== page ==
Cao, K.; Hu, J.; , "ASIC design flow considering lithography-induced effects," Circuits, Devices & Systems, IET , vol.2, no.1, pp.23-29, February 2008
 Singal, R.; Balijepalli, A.; Subramaniam, A.; Chi-Chao Wang; Liu, F.; Nassif, S.R.; Yu Cao; , "Modeling and Analysis of the Nonrectangular Gate Effect for Postlithography Circuit Simulation," Very Large Scale Integration (VLSI) Systems, IEEE Transactions on , vol.18, no.4, pp.666-670, April 2010
First let me say that the version(s) of Calibre you are addressing are back a few years, when the whole concept was under development (2007). In those days, the leakage model for SPICE was considered unreliable. For our work, we only focused on Ion for timing analysis because people where bandgaurding the off current power calculations dramatically, and although they didn't like it, they weren't will to invest in this type of effort. What they wanted to know was the effect of timing due to new lithography techniques. So, bottom line, the version of CSG you are referring to is for Ion only.
Next, and more important, I believe the interpretation from our manual is not right for the formula. The formula you quote is the one from the SPICE manual which we used as reference. What this version of CSG is designed to do is to combine (LDRAWN + XL) into one variable, Leff. However, we might of documented it incorrectly in the manual, or it got lost in translation. This is why we put the value of XL to "0" when we substitue Leff for LDRAWN. The other characteristics of the SPICE model are still in play.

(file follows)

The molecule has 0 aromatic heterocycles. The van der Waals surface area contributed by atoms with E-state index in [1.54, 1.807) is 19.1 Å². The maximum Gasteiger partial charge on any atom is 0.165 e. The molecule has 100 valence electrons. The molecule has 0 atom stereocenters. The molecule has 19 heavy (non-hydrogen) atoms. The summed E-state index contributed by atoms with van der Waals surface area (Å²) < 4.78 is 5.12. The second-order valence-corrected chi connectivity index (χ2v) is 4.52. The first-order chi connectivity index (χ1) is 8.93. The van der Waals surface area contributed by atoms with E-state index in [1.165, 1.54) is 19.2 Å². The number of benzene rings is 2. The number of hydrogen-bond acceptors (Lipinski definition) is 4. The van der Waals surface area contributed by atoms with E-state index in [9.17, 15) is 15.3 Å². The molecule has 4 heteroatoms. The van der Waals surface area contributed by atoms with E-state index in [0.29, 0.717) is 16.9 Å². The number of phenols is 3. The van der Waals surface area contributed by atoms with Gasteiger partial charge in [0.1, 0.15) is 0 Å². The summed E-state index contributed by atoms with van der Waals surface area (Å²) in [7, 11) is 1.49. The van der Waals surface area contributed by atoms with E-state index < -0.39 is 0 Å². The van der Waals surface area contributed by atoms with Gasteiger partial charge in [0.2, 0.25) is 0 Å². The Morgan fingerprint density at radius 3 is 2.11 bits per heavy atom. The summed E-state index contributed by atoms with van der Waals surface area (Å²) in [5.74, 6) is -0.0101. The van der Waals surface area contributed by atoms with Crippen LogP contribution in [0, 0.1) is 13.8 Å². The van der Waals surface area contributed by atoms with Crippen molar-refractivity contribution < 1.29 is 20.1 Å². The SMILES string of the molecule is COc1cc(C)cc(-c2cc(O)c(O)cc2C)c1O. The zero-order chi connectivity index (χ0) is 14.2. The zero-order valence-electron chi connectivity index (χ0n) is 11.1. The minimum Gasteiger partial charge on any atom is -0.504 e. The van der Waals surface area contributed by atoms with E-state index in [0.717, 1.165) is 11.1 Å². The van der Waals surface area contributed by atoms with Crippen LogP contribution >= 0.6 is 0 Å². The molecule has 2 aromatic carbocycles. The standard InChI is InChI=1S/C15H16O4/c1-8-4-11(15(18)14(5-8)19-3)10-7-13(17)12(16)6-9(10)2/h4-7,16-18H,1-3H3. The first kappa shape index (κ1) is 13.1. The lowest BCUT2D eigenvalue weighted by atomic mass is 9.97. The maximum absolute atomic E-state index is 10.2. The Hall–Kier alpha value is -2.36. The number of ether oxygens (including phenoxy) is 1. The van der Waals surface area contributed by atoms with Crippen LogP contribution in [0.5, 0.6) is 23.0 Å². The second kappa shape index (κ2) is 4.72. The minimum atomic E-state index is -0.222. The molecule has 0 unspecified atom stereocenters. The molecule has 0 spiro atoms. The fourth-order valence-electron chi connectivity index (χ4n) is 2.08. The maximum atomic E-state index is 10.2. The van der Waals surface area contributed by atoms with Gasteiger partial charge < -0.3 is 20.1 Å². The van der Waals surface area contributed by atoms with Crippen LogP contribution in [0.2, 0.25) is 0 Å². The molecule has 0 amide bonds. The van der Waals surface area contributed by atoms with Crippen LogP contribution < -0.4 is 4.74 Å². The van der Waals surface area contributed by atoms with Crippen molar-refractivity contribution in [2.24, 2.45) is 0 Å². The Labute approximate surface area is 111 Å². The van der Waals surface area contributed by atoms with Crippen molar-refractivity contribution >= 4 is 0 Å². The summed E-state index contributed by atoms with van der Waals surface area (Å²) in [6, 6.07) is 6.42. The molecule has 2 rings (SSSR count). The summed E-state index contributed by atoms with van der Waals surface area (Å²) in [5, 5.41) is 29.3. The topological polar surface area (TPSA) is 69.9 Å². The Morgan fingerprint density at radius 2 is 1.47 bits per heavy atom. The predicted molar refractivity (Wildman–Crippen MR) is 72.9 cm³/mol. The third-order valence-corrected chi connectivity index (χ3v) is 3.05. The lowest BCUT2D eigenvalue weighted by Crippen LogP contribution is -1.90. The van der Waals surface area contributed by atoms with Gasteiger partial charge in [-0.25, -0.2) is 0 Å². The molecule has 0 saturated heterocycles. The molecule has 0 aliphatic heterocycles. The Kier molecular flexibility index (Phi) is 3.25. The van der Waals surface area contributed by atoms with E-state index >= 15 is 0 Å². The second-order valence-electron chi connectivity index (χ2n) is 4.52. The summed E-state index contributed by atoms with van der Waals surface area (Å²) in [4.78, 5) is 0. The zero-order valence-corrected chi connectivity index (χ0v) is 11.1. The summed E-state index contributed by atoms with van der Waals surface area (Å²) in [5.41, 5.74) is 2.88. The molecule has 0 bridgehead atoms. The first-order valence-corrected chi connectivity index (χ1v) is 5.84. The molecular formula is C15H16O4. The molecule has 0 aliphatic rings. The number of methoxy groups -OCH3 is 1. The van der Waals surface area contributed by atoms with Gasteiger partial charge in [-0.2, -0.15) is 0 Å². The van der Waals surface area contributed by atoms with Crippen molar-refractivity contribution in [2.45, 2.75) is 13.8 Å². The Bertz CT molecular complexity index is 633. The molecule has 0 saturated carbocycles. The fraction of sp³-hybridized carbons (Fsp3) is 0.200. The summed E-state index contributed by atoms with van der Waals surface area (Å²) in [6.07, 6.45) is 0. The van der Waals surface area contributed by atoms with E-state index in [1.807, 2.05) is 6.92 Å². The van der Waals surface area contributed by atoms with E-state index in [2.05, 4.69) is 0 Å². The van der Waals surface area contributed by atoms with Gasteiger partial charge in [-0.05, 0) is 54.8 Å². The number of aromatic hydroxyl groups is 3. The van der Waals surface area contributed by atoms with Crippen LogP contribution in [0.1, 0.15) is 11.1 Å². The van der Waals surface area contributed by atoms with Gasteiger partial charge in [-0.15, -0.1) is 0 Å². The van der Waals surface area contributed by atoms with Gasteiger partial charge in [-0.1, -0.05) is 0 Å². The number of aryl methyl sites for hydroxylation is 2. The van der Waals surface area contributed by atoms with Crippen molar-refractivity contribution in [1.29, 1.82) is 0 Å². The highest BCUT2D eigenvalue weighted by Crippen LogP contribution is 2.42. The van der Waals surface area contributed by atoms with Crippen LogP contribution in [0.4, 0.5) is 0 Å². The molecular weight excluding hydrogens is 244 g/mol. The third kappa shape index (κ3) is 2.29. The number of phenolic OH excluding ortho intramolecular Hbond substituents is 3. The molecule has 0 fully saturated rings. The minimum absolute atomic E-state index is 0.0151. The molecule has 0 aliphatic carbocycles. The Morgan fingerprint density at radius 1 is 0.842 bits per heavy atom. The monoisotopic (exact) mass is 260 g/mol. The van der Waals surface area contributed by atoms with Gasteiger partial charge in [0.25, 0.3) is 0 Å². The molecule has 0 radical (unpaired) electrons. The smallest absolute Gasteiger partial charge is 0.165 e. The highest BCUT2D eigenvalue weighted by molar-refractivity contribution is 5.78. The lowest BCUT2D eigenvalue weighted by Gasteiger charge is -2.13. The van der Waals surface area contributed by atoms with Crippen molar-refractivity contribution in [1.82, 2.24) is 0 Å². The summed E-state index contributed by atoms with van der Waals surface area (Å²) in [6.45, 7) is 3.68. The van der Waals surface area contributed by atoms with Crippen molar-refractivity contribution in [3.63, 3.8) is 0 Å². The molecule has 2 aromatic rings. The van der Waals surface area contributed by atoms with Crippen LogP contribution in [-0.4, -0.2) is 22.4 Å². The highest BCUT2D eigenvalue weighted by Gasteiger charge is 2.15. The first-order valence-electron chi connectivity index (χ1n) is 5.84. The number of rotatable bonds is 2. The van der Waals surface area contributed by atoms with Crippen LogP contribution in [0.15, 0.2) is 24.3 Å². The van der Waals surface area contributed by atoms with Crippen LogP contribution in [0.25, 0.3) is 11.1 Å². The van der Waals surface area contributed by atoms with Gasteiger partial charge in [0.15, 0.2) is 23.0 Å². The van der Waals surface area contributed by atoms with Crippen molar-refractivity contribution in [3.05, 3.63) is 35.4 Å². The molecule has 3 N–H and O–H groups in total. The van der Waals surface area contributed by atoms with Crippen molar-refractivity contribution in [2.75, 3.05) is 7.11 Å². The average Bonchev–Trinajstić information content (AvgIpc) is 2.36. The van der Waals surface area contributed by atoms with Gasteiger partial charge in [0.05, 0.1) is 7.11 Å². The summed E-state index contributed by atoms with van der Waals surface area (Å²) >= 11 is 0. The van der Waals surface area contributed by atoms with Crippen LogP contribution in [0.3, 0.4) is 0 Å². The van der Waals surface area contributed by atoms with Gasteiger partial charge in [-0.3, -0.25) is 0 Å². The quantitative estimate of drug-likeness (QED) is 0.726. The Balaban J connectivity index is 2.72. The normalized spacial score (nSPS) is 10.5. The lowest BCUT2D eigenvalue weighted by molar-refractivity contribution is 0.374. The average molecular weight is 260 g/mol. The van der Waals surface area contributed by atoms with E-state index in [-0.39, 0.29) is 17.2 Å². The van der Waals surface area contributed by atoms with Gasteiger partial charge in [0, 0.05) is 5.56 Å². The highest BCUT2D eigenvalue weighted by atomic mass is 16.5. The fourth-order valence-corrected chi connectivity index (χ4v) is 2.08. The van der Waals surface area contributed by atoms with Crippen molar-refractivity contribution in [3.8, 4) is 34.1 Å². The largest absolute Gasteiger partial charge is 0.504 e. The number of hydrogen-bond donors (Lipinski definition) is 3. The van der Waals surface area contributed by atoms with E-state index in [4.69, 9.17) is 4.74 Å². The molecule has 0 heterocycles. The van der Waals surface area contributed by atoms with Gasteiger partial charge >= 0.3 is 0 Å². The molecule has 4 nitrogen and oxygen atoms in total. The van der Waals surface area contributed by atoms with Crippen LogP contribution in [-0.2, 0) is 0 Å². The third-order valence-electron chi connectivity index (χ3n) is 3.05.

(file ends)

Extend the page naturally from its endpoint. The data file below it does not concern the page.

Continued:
Last year, a new version of CSG, call it CSG 2.0 was experimented with. This version uses a calibration table (LUT) which is created from the SPICE model itself, and make a pass at outputing both a Leff and Weff which would be good for both Ion and Ioff. Initial experiments were good.
But the basic problem still remains. This is what we discussed last time, and is more pronounced in smaller technologies such as 28nm gate. That is, it is very difficult to simulate the poly etch process, and you need this number to get a correct answer.
Many thanks for your response. As you said I was using an old version of the lfd kit. For instance, the etching model does not appear as an option in the old version of the LFD kit that I was using, but it does in new ones. So, I will update the version of the LFD kit that I'm using (I'm going to add the mentor tools from 2010-2011 that we have available at my university) and I will try to run my simulations again. About the etching model, my PDK lithography kit was not considering this, (I was using the FreePDK provided by the NCSU university that is free available on internet in order to learn how the lithography simulation works and how to configure the complete flow, before starting using a real lithography kit from ST). Therefore, I will try to take into account the etching process in the near future.
Thanks again for your help.